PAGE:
And So She Did: Women of the Chattahoochee Valley
March 21 - September 27, 2020
Nordhausen and Callaway Galleries
American women gained the right to vote in August 1920 with the ratification of the 19th Amendment. And So She Did: Women of the Chattahoochee Valley commemorates this landmark moment in conjunction with centennial celebrations across the country. The exhibition spotlights the Columbus origins of Georgia's woman suffrage movement and Chattahoochee Valley connections to national conversations, including H. Augusta Howard and Adella Hunt Logan. Images and archival documents will explore other forms of women's political power and social activism into the 21st century. Advancements in women's rights and significant firsts in women's history in a variety of settings, including the Civil Rights Movement, education, military and law enforcement, and arts and culture will also be featured. Stories of trailblazing women will be told through their own clothing, personal objects and words. And So She Did highlights several recent acquisitions to The Columbus Museum's permanent collection, as well as pieces shared by regional lenders.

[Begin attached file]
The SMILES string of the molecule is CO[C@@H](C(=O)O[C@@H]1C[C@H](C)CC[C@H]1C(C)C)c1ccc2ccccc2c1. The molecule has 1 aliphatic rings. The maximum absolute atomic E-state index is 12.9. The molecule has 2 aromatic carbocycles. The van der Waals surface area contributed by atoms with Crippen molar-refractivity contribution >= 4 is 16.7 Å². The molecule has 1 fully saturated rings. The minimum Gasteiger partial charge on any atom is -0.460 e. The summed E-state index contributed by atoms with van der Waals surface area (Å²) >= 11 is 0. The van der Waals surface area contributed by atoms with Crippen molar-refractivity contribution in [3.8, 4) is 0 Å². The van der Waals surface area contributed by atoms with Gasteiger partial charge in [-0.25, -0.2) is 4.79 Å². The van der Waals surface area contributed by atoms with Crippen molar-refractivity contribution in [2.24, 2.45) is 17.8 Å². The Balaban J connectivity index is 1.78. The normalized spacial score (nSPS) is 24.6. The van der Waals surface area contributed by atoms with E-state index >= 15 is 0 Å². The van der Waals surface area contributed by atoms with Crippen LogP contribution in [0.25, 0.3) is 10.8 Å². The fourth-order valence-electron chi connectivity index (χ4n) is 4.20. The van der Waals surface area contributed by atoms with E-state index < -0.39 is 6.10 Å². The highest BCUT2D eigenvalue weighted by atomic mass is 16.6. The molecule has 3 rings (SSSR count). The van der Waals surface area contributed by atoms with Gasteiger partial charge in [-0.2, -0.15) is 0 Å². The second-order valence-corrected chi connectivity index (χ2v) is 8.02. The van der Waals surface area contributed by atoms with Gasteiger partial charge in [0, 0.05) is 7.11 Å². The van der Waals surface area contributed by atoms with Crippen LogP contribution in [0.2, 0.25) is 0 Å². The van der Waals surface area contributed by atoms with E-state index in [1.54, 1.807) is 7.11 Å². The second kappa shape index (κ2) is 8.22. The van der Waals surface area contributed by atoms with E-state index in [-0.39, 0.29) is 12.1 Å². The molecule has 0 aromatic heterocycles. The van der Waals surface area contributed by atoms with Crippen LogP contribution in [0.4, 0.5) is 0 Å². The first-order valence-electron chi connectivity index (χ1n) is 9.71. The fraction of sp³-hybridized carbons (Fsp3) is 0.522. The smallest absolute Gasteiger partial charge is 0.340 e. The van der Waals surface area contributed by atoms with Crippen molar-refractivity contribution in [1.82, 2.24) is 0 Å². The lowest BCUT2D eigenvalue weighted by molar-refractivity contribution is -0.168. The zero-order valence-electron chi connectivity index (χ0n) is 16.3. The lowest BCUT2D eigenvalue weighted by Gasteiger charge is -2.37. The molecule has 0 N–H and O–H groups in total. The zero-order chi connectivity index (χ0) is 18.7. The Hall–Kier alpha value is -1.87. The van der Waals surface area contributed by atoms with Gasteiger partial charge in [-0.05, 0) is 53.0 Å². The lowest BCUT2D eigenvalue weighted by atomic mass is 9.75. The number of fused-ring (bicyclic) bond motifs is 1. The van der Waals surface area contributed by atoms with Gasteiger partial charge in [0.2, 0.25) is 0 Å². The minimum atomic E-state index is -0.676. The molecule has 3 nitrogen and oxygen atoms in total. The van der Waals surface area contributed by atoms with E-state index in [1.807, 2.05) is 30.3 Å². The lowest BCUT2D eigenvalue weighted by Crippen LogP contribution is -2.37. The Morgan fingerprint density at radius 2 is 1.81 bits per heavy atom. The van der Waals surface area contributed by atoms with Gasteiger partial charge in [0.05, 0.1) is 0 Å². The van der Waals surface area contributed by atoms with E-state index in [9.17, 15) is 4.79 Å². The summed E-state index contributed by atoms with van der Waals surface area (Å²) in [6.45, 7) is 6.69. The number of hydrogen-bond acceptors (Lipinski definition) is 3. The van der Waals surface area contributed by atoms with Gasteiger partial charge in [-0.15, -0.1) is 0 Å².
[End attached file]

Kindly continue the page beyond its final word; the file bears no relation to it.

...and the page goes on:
Ina Ruth Wallace Earley, first city of Columbus policewoman, ca. 1971, Gift of Vanessa Moss G.2006.80.3
Dress worn by H. Augusta Howard at National American Woman Suffrage Association meeting, 1985, gift of the Columbus State University Archives G.2014.33.1
This exhibition is generously sponsored by Aflac and is also supported by Georgia Humanities, in partnership with the Georgia Department of Economic Development, through funding from the Georgia General Assembly.